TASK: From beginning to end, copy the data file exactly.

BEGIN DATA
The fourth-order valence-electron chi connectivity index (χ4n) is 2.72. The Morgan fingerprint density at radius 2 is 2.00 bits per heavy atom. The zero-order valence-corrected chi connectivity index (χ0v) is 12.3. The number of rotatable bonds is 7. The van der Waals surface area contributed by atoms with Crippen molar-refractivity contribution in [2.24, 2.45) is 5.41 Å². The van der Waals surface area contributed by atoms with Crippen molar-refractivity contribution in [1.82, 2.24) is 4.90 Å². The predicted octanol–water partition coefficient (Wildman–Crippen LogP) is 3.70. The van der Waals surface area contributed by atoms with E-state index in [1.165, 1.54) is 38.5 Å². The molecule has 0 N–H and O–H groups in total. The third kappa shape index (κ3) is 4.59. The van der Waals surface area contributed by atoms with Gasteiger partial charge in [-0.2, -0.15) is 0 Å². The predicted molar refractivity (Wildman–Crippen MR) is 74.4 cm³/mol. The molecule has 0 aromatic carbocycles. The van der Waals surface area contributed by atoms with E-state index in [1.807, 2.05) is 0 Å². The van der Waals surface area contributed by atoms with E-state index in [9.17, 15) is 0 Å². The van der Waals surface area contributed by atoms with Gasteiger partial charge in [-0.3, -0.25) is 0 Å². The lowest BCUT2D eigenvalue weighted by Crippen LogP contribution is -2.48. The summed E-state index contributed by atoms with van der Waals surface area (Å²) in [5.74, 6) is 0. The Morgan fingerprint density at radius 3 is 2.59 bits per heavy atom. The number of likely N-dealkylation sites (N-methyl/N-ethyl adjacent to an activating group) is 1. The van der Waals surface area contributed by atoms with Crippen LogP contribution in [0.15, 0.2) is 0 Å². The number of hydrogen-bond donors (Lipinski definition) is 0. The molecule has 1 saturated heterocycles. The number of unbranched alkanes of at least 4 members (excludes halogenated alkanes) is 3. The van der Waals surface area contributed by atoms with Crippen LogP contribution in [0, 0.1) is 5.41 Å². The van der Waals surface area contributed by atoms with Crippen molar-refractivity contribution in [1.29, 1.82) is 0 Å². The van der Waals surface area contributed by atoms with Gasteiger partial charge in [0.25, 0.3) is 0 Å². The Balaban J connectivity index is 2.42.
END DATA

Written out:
The fourth-order valence-electron chi connectivity index (χ4n) is 2.72. The Morgan fingerprint density at radius 2 is 2.00 bits per heavy atom. The zero-order valence-corrected chi connectivity index (χ0v) is 12.3. The number of rotatable bonds is 7. The van der Waals surface area contributed by atoms with Crippen molar-refractivity contribution in [2.24, 2.45) is 5.41 Å². The van der Waals surface area contributed by atoms with Crippen molar-refractivity contribution in [1.82, 2.24) is 4.90 Å². The predicted octanol–water partition coefficient (Wildman–Crippen LogP) is 3.70. The van der Waals surface area contributed by atoms with E-state index in [1.165, 1.54) is 38.5 Å². The molecule has 0 N–H and O–H groups in total. The third kappa shape index (κ3) is 4.59. The van der Waals surface area contributed by atoms with Gasteiger partial charge in [-0.2, -0.15) is 0 Å². The predicted molar refractivity (Wildman–Crippen MR) is 74.4 cm³/mol. The molecule has 0 aromatic carbocycles. The van der Waals surface area contributed by atoms with E-state index in [1.807, 2.05) is 0 Å². The van der Waals surface area contributed by atoms with E-state index in [9.17, 15) is 0 Å². The van der Waals surface area contributed by atoms with Gasteiger partial charge in [-0.3, -0.25) is 0 Å². The lowest BCUT2D eigenvalue weighted by Crippen LogP contribution is -2.48. The summed E-state index contributed by atoms with van der Waals surface area (Å²) in [5.74, 6) is 0. The Morgan fingerprint density at radius 3 is 2.59 bits per heavy atom. The number of likely N-dealkylation sites (N-methyl/N-ethyl adjacent to an activating group) is 1. The van der Waals surface area contributed by atoms with Crippen LogP contribution in [0.15, 0.2) is 0 Å². The number of hydrogen-bond donors (Lipinski definition) is 0. The molecule has 1 saturated heterocycles. The number of unbranched alkanes of at least 4 members (excludes halogenated alkanes) is 3. The van der Waals surface area contributed by atoms with Crippen LogP contribution in [0, 0.1) is 5.41 Å². The van der Waals surface area contributed by atoms with Crippen molar-refractivity contribution in [1.29, 1.82) is 0 Å². The van der Waals surface area contributed by atoms with Gasteiger partial charge in [0.25, 0.3) is 0 Å². The Balaban J connectivity index is 2.42.